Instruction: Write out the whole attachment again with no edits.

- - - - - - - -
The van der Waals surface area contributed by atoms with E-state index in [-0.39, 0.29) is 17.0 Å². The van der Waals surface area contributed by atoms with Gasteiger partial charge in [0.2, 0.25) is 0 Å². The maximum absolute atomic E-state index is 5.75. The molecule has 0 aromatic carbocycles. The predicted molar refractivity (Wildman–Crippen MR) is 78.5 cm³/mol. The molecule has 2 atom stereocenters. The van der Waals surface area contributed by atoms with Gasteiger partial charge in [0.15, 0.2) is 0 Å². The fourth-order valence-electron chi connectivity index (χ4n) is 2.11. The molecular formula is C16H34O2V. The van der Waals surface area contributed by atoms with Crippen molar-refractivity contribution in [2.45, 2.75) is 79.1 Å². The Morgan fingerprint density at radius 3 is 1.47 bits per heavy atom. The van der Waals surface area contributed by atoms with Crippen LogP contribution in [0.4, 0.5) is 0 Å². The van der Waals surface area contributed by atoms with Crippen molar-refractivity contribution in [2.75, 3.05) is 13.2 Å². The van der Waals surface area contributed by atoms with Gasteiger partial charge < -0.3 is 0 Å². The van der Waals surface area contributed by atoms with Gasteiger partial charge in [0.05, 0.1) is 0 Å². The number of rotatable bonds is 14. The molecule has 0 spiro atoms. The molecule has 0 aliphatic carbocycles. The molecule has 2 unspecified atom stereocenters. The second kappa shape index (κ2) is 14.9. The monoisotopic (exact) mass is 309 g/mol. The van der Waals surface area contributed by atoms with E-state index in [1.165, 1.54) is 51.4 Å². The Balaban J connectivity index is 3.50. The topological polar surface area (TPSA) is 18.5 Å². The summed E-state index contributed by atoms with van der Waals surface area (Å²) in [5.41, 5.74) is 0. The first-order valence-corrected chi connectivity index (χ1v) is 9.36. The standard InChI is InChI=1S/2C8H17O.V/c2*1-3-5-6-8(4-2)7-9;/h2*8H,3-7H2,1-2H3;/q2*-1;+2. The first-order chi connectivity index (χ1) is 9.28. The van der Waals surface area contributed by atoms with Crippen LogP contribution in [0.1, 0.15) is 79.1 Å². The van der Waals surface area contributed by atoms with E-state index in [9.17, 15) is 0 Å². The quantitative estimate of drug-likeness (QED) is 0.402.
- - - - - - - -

The van der Waals surface area contributed by atoms with E-state index in [-0.39, 0.29) is 17.0 Å². The van der Waals surface area contributed by atoms with Gasteiger partial charge in [0.2, 0.25) is 0 Å². The maximum absolute atomic E-state index is 5.75. The molecule has 0 aromatic carbocycles. The predicted molar refractivity (Wildman–Crippen MR) is 78.5 cm³/mol. The molecule has 2 atom stereocenters. The van der Waals surface area contributed by atoms with Gasteiger partial charge in [0.15, 0.2) is 0 Å². The fourth-order valence-electron chi connectivity index (χ4n) is 2.11. The molecular formula is C16H34O2V. The van der Waals surface area contributed by atoms with Crippen molar-refractivity contribution in [2.45, 2.75) is 79.1 Å². The Morgan fingerprint density at radius 3 is 1.47 bits per heavy atom. The van der Waals surface area contributed by atoms with Crippen LogP contribution in [0.4, 0.5) is 0 Å². The van der Waals surface area contributed by atoms with Crippen molar-refractivity contribution in [2.75, 3.05) is 13.2 Å². The van der Waals surface area contributed by atoms with Gasteiger partial charge < -0.3 is 0 Å². The van der Waals surface area contributed by atoms with Gasteiger partial charge in [0.05, 0.1) is 0 Å². The number of rotatable bonds is 14. The molecule has 0 spiro atoms. The molecule has 0 aliphatic carbocycles. The molecule has 2 unspecified atom stereocenters. The second kappa shape index (κ2) is 14.9. The monoisotopic (exact) mass is 309 g/mol. The van der Waals surface area contributed by atoms with E-state index in [1.165, 1.54) is 51.4 Å². The Balaban J connectivity index is 3.50. The topological polar surface area (TPSA) is 18.5 Å². The summed E-state index contributed by atoms with van der Waals surface area (Å²) in [5.41, 5.74) is 0. The first-order valence-corrected chi connectivity index (χ1v) is 9.36. The standard InChI is InChI=1S/2C8H17O.V/c2*1-3-5-6-8(4-2)7-9;/h2*8H,3-7H2,1-2H3;/q2*-1;+2. The first-order chi connectivity index (χ1) is 9.28. The van der Waals surface area contributed by atoms with Crippen LogP contribution in [0.1, 0.15) is 79.1 Å². The van der Waals surface area contributed by atoms with E-state index in [9.17, 15) is 0 Å². The quantitative estimate of drug-likeness (QED) is 0.402.